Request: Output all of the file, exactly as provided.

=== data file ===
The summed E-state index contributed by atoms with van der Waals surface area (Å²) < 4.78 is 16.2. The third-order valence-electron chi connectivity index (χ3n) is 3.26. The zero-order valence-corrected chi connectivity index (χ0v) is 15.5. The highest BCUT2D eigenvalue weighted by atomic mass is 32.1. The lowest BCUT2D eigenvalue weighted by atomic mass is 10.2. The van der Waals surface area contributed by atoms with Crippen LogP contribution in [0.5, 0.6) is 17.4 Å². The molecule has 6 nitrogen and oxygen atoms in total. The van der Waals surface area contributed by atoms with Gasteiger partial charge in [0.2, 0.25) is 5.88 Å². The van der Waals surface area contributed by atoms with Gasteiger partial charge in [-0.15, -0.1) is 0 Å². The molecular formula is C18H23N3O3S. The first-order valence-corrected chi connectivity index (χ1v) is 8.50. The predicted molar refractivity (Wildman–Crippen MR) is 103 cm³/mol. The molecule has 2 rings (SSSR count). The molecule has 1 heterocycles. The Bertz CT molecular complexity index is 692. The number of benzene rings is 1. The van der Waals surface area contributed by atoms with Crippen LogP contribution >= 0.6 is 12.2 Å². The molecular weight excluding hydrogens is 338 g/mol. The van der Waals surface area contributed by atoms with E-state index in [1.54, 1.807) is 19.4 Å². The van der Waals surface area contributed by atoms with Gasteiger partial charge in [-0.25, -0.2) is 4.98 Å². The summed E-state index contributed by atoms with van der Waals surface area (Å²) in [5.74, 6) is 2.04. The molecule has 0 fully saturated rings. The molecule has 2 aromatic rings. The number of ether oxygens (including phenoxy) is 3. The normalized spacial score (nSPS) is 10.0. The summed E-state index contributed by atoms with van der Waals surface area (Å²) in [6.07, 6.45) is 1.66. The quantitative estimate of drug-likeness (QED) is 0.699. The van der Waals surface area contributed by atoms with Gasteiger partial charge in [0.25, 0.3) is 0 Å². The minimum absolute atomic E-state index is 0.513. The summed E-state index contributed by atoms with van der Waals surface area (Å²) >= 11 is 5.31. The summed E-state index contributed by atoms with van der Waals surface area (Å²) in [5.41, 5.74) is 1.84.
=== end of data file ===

The summed E-state index contributed by atoms with van der Waals surface area (Å²) < 4.78 is 16.2. The third-order valence-electron chi connectivity index (χ3n) is 3.26. The zero-order valence-corrected chi connectivity index (χ0v) is 15.5. The highest BCUT2D eigenvalue weighted by atomic mass is 32.1. The lowest BCUT2D eigenvalue weighted by atomic mass is 10.2. The van der Waals surface area contributed by atoms with Crippen LogP contribution in [0.5, 0.6) is 17.4 Å². The molecule has 6 nitrogen and oxygen atoms in total. The van der Waals surface area contributed by atoms with Gasteiger partial charge in [0.2, 0.25) is 5.88 Å². The van der Waals surface area contributed by atoms with Gasteiger partial charge in [-0.15, -0.1) is 0 Å². The molecular formula is C18H23N3O3S. The first-order valence-corrected chi connectivity index (χ1v) is 8.50. The predicted molar refractivity (Wildman–Crippen MR) is 103 cm³/mol. The molecule has 2 rings (SSSR count). The molecule has 1 heterocycles. The Bertz CT molecular complexity index is 692. The number of benzene rings is 1. The van der Waals surface area contributed by atoms with Crippen LogP contribution >= 0.6 is 12.2 Å². The molecular weight excluding hydrogens is 338 g/mol. The van der Waals surface area contributed by atoms with E-state index in [1.54, 1.807) is 19.4 Å². The van der Waals surface area contributed by atoms with Gasteiger partial charge in [-0.25, -0.2) is 4.98 Å². The summed E-state index contributed by atoms with van der Waals surface area (Å²) in [5.74, 6) is 2.04. The molecule has 0 fully saturated rings. The molecule has 2 aromatic rings. The number of ether oxygens (including phenoxy) is 3. The normalized spacial score (nSPS) is 10.0. The summed E-state index contributed by atoms with van der Waals surface area (Å²) in [6.07, 6.45) is 1.66. The quantitative estimate of drug-likeness (QED) is 0.699. The van der Waals surface area contributed by atoms with Gasteiger partial charge in [0.25, 0.3) is 0 Å². The minimum absolute atomic E-state index is 0.513. The summed E-state index contributed by atoms with van der Waals surface area (Å²) >= 11 is 5.31. The summed E-state index contributed by atoms with van der Waals surface area (Å²) in [5.41, 5.74) is 1.84.